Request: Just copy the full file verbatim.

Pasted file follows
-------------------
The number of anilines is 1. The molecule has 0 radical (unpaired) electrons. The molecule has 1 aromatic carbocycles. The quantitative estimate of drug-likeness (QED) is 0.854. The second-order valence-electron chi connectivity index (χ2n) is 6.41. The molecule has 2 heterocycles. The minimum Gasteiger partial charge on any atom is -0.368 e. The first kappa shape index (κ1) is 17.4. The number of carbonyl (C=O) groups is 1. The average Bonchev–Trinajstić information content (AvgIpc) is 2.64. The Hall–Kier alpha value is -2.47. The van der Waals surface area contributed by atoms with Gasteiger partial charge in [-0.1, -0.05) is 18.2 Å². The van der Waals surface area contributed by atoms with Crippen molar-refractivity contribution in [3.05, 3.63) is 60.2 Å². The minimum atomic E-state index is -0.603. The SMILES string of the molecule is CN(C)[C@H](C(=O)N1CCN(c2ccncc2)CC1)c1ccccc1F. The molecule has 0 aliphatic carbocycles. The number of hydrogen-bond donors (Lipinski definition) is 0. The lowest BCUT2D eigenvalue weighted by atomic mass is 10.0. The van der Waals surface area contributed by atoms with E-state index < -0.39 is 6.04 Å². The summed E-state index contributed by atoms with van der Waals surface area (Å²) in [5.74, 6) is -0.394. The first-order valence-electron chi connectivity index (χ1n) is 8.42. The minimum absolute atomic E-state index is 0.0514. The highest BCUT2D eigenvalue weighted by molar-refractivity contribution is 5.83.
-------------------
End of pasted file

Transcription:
The number of anilines is 1. The molecule has 0 radical (unpaired) electrons. The molecule has 1 aromatic carbocycles. The quantitative estimate of drug-likeness (QED) is 0.854. The second-order valence-electron chi connectivity index (χ2n) is 6.41. The molecule has 2 heterocycles. The minimum Gasteiger partial charge on any atom is -0.368 e. The first kappa shape index (κ1) is 17.4. The number of carbonyl (C=O) groups is 1. The average Bonchev–Trinajstić information content (AvgIpc) is 2.64. The Hall–Kier alpha value is -2.47. The van der Waals surface area contributed by atoms with Gasteiger partial charge in [-0.1, -0.05) is 18.2 Å². The van der Waals surface area contributed by atoms with Crippen molar-refractivity contribution in [3.05, 3.63) is 60.2 Å². The minimum atomic E-state index is -0.603. The SMILES string of the molecule is CN(C)[C@H](C(=O)N1CCN(c2ccncc2)CC1)c1ccccc1F. The molecule has 0 aliphatic carbocycles. The number of hydrogen-bond donors (Lipinski definition) is 0. The lowest BCUT2D eigenvalue weighted by atomic mass is 10.0. The van der Waals surface area contributed by atoms with E-state index < -0.39 is 6.04 Å². The summed E-state index contributed by atoms with van der Waals surface area (Å²) in [5.74, 6) is -0.394. The first-order valence-electron chi connectivity index (χ1n) is 8.42. The minimum absolute atomic E-state index is 0.0514. The highest BCUT2D eigenvalue weighted by molar-refractivity contribution is 5.83.